The Equality of Love
Speakers in the debate on women bishops at a recent meeting of the Diocesan Synod of the Diocese of Ripon and Leeds pressed the matter, according to the Church of England Newspaper because it was seen as a matter of equality and ‘basic human rights’. That is certainly a point of view – and one, for those who adopt it, which trumps any argument from scripture. Clearly the opinions of DSMs (Dead Semitic Males) cannot be allowed to stand against the ethical a priori imperatives of a more enlightened era.
But Michael Adie, in the debate on November 11 1992 claimed that women’s ordination was ‘consonant with scripture’. His claim fell considerably short of the requirements of the Church of England’s formularies that anything which is to be imposed as a matter of doctrine should be ‘read therein or proved thereby’ – so acceptance of the ordination of women could never be made mandatory (a condition, for example, of membership or ministry within the Church).
But is it the case that the opinions being voiced are even ‘consonant’ with scripture? Can the notion that men are women are, to put it in simple terms, ‘the same thing with different fittings’, and that they ought to be equal and interchangeable in all social roles which are not dictated by mere biology, be said to be in accord with the anthropology of the scriptures? We doubt it. The evidence to the contrary seems to us to be very strong.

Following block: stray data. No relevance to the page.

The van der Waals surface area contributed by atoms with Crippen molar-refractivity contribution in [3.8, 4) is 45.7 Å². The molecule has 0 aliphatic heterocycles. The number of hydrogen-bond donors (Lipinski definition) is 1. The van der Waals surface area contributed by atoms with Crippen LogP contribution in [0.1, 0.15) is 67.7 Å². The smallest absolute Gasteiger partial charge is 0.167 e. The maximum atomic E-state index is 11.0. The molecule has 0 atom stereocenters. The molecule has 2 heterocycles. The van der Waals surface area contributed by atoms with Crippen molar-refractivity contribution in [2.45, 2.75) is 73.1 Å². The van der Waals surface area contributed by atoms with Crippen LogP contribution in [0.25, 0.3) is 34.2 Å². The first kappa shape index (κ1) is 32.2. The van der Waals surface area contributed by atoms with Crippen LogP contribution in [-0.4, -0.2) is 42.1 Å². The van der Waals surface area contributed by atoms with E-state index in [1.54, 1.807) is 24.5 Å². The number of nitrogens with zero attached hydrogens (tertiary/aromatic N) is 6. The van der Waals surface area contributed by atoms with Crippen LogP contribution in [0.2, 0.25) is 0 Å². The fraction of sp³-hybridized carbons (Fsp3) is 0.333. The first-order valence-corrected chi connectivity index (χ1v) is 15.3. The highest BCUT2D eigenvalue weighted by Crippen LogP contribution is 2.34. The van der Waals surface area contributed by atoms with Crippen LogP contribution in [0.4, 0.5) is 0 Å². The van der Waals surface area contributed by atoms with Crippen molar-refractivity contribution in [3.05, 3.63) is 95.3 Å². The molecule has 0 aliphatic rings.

In the Beginning…
First, there is the evidence of the Creation narratives in the Book of Genesis. There sexual differentiation precedes the Fall. Like all the things which God has made, it is ‘very good’. But there can be no doubt, from the second creation narrative, that the male has primacy: he is created first, and woman from him. To him is given a dominion which is characteristically expressed by the Yahwist in the naming of the animals. Adam also names the woman – twice, as a matter of fact: he names her Woman ‘because she was taken from man’, and Eve ‘because she was the mother of all living’.
The implication here is of a wholly benevolent primacy. Clearly we are to picture a relationship of ‘sweet accord’, into which an element of rancour only enters after the eating of the apple: ‘and your lust shall be to your husband and he shall rule over you.’ The idea is one of primacy and authority so exercised as to intensify the sweetness and mutuality of the relationship.
Paul repeatedly returns to the Genesis narrative when he wishes to make clear the nature of Christian sexual relationships and relationships in general. To the Corinthians he makes a simple point, wholly consonant with Rabbinnic exegesis of Genesis 2–3: ‘For a man … is the image of the glory of God, but the woman is the glory of the man; neither was the man created for the woman, but the woman for the man’ (1 Corinthians 11.7–9). But to the Ephesians he exalts the recovery of a pre-lapsarian mutuality in Christian marriage as a model of all relationship ‘en christou’: